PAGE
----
If you want something more than the standard 16:9 aspect ratio, there are three primary options. Multi-monitor solutions are the most cost effective choice, where you buy two or three (preferably identical) displays and use them independently. Software developers, content creators, and other professionals can increase productivity by adding displays, and most graphics cards can easily drive three monitors.

The downside to multi-monitor setups is that if you want to treat the displays as a single large surface (eg, a 3840x1080 resolution via dual 1080p displays), you end up with the display bezels in between. Doublewide 32:9 aspect ratio displays are an answer to this problem, and displays like Samsung's C49HG90 can look stunning. And they also cost about twice as much as buying two high-end 1080p displays. 

Ultrawide 2560x1080 and 3440x1440 displays go after a middle ground, and are particularly popular among movie viewers. Most films are natively recorded at a 21:9 (or similar) 'cinemascope' aspect ratio, and viewing these on a 16:9 display means you'll end up with black bars on the top and bottom. The wider screens also provide a more immersive experience in 3D games, mimicking a full field of vision closely without the bezel interruptions of multi-monitor setups.

Ultrawide displays have a few drawbacks. For productivity, more vertical resolution is advised, but driving 3440x1440 is even more demanding than 1440p, meaning you'll need a high-end graphics card for gaming purposes. The displays are also typically more expensive than their 16:9 counterparts, and some games may need help (or even refuse to properly support) these resolutions. Utilities like Flawless Widescreen help bridge that gap, though Overwatch basically punishes anyone playing on an ultrawide display with a more restricted view of the game world.

Panel technologies

The overwhelming majority of computer monitors, laptop screens and tablets are based on TFT-LCD (Thin Film Transistor – Liquid Crystal Display) technology, but not all of them are equal. LCDs are divided by type, each having their own strengths and drawbacks. Here are the most common types, along with the benefits and drawbacks of each.

TN: your father's flat screen

The most common and least expensive LCD panels are based on TN, or Twisted Nematic designs. Since TN screens are made on a vast scale and have been around a long time, they are very affordable. Online retailers stock an abundance of attractive 27-inch 1080p monitors with reasonable features starting at just $150. The price is nice, but the pixel density isn’t—and neither are the color quality or viewing angles, TN’s greatest weaknesses.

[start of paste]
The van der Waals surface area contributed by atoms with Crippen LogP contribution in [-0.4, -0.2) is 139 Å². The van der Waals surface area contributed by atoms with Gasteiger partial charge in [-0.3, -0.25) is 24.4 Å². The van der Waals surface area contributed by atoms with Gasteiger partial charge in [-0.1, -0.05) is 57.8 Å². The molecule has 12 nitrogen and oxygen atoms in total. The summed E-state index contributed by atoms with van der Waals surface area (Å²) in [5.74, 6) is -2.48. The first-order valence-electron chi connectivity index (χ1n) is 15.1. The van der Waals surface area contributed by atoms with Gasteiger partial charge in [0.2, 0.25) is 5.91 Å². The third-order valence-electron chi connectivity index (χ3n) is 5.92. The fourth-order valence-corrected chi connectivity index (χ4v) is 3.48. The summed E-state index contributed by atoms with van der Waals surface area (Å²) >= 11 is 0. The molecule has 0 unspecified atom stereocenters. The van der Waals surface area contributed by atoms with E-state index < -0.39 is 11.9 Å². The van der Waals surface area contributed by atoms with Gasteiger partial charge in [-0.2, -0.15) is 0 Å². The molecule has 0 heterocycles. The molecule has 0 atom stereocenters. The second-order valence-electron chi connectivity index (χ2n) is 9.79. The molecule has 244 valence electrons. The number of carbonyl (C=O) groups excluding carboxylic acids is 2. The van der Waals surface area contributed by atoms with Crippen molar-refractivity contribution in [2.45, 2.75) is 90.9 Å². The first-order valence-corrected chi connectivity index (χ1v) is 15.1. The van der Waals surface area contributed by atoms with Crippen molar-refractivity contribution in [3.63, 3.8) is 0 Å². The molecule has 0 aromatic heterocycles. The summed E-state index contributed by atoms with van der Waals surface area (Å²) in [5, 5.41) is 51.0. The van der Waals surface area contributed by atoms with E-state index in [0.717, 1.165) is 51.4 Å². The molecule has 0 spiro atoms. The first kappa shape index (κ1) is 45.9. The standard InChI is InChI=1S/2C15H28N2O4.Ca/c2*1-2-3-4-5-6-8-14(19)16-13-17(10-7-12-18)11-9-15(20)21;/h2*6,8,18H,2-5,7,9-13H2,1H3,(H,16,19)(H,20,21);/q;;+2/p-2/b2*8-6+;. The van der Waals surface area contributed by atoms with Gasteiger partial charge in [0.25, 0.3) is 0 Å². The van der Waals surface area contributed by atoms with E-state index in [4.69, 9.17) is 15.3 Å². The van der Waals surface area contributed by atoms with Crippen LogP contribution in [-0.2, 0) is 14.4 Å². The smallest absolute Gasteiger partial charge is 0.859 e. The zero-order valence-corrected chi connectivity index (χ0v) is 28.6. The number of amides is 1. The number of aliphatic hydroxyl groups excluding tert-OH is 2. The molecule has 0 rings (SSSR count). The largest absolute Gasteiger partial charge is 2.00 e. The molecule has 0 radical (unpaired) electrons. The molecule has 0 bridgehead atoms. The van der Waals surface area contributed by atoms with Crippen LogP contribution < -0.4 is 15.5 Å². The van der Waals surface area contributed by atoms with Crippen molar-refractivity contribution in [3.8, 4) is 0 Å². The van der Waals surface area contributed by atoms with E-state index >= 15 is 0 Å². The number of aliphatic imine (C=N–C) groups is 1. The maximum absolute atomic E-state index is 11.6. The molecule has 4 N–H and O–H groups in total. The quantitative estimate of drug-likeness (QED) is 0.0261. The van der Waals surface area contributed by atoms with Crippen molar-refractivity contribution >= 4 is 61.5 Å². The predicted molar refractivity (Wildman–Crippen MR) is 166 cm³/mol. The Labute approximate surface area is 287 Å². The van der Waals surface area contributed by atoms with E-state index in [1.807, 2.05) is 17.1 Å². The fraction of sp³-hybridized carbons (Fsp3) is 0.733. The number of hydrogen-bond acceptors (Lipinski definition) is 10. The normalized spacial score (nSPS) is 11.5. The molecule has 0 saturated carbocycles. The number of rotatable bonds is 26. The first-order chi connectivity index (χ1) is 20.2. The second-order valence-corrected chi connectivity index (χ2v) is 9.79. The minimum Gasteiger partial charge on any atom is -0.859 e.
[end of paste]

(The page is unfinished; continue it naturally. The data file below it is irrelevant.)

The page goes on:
All TFT LCDs work by passing light, such as an LED, through a pair of polarized screens, a color filter, and liquid crystals that twist when current is applied to them. The more current applied, the more the liquid crystals twist and block light. Precise adjustments allow virtually any color or shade to be reproduced, but TN implementations have some limits.

Each pixel in an LCD display is made of red, green and blue subpixels. Colors are made by mixing varying brightness levels for these pixels, resulting in a perceived solid color to the user. The problem with TN is its widespread adoption of a 6-bit per channel model, instead of the 8-bit per channel used in better displays.

TN compensates for this shortcoming via FRC (Frame Rate Control), a pixel trick that uses alternating colors to produce a perceived third, but it's a poor substitute for proper 24-bit color reproduction. When combined with the inversion and washout that comes from narrow viewing angles, TN's elderly status in the LCD display world becomes clear.

However, TN has one advantage: response time. Display responsiveness is measured by the milliseconds it takes for a pixel to change from one color state to another, frequently reported as the grey-to-grey or GTG speed. Lower values are better, and TN's many years of development have resulted in ultrafast GTG times, with many boasting 1ms or 2ms response times. Combined with higher 144Hz and even 240Hz refresh rates, there are a growing number of enthusiast model TN LCDs that provide a crisp, lag-free experience especially well-suited to action games.

IPS: the professional's choice

IPS, short for In-Plane-Switching, was designed to overcome TN's shortcomings as a display technology. IPS screens also use liquid crystals, polarized filters, and transmitters, but the arrangement is different, with the crystals aligned for better color visibility and less light distortion. Additionally, IPS panels typically use 8-bit depth per color instead of TN's 6-bit, resulting in a full 256 shades to draw upon for each color.